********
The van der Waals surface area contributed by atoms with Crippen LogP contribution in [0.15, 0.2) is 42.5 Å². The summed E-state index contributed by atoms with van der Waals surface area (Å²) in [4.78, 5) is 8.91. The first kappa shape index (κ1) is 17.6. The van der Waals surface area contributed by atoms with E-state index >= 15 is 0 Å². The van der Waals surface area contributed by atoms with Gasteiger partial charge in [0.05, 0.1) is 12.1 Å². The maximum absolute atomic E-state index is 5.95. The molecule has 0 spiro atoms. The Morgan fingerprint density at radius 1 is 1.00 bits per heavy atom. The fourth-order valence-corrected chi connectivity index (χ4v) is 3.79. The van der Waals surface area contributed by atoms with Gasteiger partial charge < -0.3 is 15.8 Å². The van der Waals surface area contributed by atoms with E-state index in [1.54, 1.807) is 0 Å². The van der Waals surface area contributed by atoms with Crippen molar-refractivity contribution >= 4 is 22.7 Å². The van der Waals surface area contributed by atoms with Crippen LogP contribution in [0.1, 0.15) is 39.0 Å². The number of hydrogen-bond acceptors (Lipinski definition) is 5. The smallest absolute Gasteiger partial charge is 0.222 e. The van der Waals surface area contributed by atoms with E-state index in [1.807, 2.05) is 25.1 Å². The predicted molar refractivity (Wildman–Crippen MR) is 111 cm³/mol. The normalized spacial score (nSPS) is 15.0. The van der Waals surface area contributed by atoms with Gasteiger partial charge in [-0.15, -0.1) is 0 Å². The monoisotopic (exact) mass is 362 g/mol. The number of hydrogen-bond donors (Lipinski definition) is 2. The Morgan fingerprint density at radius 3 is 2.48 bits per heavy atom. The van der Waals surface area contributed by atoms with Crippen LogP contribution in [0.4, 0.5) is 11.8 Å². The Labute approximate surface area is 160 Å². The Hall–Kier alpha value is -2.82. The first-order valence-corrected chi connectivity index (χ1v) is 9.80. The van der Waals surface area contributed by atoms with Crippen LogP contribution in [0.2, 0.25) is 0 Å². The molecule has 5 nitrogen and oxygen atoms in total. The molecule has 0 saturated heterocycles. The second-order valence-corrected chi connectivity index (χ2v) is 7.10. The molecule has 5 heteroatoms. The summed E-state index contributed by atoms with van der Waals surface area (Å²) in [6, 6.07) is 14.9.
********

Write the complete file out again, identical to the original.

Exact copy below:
The van der Waals surface area contributed by atoms with Crippen LogP contribution in [0.15, 0.2) is 42.5 Å². The summed E-state index contributed by atoms with van der Waals surface area (Å²) in [4.78, 5) is 8.91. The first kappa shape index (κ1) is 17.6. The van der Waals surface area contributed by atoms with E-state index >= 15 is 0 Å². The van der Waals surface area contributed by atoms with Gasteiger partial charge in [0.05, 0.1) is 12.1 Å². The maximum absolute atomic E-state index is 5.95. The molecule has 0 spiro atoms. The Morgan fingerprint density at radius 1 is 1.00 bits per heavy atom. The fourth-order valence-corrected chi connectivity index (χ4v) is 3.79. The van der Waals surface area contributed by atoms with Gasteiger partial charge < -0.3 is 15.8 Å². The van der Waals surface area contributed by atoms with E-state index in [1.54, 1.807) is 0 Å². The van der Waals surface area contributed by atoms with Crippen molar-refractivity contribution >= 4 is 22.7 Å². The van der Waals surface area contributed by atoms with Crippen LogP contribution in [0.1, 0.15) is 39.0 Å². The number of hydrogen-bond acceptors (Lipinski definition) is 5. The smallest absolute Gasteiger partial charge is 0.222 e. The van der Waals surface area contributed by atoms with E-state index in [1.807, 2.05) is 25.1 Å². The predicted molar refractivity (Wildman–Crippen MR) is 111 cm³/mol. The normalized spacial score (nSPS) is 15.0. The van der Waals surface area contributed by atoms with Gasteiger partial charge in [-0.15, -0.1) is 0 Å². The monoisotopic (exact) mass is 362 g/mol. The number of hydrogen-bond donors (Lipinski definition) is 2. The Morgan fingerprint density at radius 3 is 2.48 bits per heavy atom. The van der Waals surface area contributed by atoms with Crippen LogP contribution in [0.4, 0.5) is 11.8 Å². The Labute approximate surface area is 160 Å². The Hall–Kier alpha value is -2.82. The first-order valence-corrected chi connectivity index (χ1v) is 9.80. The van der Waals surface area contributed by atoms with Crippen LogP contribution in [0.2, 0.25) is 0 Å². The molecule has 5 nitrogen and oxygen atoms in total. The molecule has 0 saturated heterocycles. The second-order valence-corrected chi connectivity index (χ2v) is 7.10. The molecule has 5 heteroatoms. The summed E-state index contributed by atoms with van der Waals surface area (Å²) in [6, 6.07) is 14.9.